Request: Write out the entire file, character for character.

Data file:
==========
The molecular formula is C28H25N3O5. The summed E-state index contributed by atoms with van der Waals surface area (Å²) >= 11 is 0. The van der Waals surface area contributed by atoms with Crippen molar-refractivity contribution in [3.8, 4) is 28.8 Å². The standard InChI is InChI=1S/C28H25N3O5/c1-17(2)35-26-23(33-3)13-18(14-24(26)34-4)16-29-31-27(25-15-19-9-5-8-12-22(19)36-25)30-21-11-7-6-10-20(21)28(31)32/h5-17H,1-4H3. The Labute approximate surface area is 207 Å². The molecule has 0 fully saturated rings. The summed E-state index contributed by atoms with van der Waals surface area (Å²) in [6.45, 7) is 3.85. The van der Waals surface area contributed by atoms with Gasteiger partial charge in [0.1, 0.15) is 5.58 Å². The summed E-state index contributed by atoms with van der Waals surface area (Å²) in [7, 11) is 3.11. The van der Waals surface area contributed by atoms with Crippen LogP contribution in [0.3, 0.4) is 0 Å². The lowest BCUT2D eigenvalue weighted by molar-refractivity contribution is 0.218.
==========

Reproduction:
The molecular formula is C28H25N3O5. The summed E-state index contributed by atoms with van der Waals surface area (Å²) >= 11 is 0. The van der Waals surface area contributed by atoms with Crippen molar-refractivity contribution in [3.8, 4) is 28.8 Å². The standard InChI is InChI=1S/C28H25N3O5/c1-17(2)35-26-23(33-3)13-18(14-24(26)34-4)16-29-31-27(25-15-19-9-5-8-12-22(19)36-25)30-21-11-7-6-10-20(21)28(31)32/h5-17H,1-4H3. The Labute approximate surface area is 207 Å². The molecule has 0 fully saturated rings. The summed E-state index contributed by atoms with van der Waals surface area (Å²) in [6.45, 7) is 3.85. The van der Waals surface area contributed by atoms with Gasteiger partial charge in [0.1, 0.15) is 5.58 Å². The summed E-state index contributed by atoms with van der Waals surface area (Å²) in [7, 11) is 3.11. The van der Waals surface area contributed by atoms with Crippen LogP contribution in [0.3, 0.4) is 0 Å². The lowest BCUT2D eigenvalue weighted by molar-refractivity contribution is 0.218.